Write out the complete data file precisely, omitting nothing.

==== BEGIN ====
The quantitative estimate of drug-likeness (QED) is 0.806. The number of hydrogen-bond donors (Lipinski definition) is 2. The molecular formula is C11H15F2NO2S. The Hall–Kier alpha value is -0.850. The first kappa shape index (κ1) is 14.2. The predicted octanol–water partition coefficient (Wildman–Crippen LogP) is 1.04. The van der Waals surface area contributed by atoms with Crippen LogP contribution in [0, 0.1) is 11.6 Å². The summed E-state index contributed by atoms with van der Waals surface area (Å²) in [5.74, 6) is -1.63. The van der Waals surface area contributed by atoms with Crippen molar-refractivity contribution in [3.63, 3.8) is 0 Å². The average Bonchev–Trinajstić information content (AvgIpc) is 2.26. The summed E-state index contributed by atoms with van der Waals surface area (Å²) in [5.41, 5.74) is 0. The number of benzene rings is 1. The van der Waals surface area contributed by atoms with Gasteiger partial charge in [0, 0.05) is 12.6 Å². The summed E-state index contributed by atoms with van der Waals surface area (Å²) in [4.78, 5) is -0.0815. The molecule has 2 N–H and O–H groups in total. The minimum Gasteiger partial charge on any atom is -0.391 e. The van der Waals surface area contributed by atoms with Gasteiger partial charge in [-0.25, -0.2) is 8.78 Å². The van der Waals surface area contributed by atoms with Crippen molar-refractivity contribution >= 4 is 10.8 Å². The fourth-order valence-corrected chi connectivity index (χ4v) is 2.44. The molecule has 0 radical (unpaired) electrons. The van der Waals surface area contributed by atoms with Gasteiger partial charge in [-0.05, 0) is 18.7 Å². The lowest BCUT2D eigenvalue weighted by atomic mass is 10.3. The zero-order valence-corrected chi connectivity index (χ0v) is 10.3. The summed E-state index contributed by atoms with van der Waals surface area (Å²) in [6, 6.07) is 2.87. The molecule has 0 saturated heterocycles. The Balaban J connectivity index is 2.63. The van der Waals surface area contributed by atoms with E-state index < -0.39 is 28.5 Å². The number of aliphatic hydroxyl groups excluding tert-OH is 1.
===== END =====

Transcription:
The quantitative estimate of drug-likeness (QED) is 0.806. The number of hydrogen-bond donors (Lipinski definition) is 2. The molecular formula is C11H15F2NO2S. The Hall–Kier alpha value is -0.850. The first kappa shape index (κ1) is 14.2. The predicted octanol–water partition coefficient (Wildman–Crippen LogP) is 1.04. The van der Waals surface area contributed by atoms with Crippen LogP contribution in [0, 0.1) is 11.6 Å². The summed E-state index contributed by atoms with van der Waals surface area (Å²) in [5.74, 6) is -1.63. The van der Waals surface area contributed by atoms with Crippen molar-refractivity contribution in [3.63, 3.8) is 0 Å². The average Bonchev–Trinajstić information content (AvgIpc) is 2.26. The summed E-state index contributed by atoms with van der Waals surface area (Å²) in [5.41, 5.74) is 0. The number of benzene rings is 1. The van der Waals surface area contributed by atoms with Gasteiger partial charge in [0, 0.05) is 12.6 Å². The summed E-state index contributed by atoms with van der Waals surface area (Å²) in [4.78, 5) is -0.0815. The molecule has 2 N–H and O–H groups in total. The minimum Gasteiger partial charge on any atom is -0.391 e. The van der Waals surface area contributed by atoms with Gasteiger partial charge in [-0.25, -0.2) is 8.78 Å². The van der Waals surface area contributed by atoms with Crippen molar-refractivity contribution >= 4 is 10.8 Å². The fourth-order valence-corrected chi connectivity index (χ4v) is 2.44. The molecule has 0 radical (unpaired) electrons. The van der Waals surface area contributed by atoms with Gasteiger partial charge in [-0.05, 0) is 18.7 Å². The lowest BCUT2D eigenvalue weighted by atomic mass is 10.3. The zero-order valence-corrected chi connectivity index (χ0v) is 10.3. The summed E-state index contributed by atoms with van der Waals surface area (Å²) in [6, 6.07) is 2.87. The molecule has 0 saturated heterocycles. The Balaban J connectivity index is 2.63. The van der Waals surface area contributed by atoms with E-state index < -0.39 is 28.5 Å². The number of aliphatic hydroxyl groups excluding tert-OH is 1.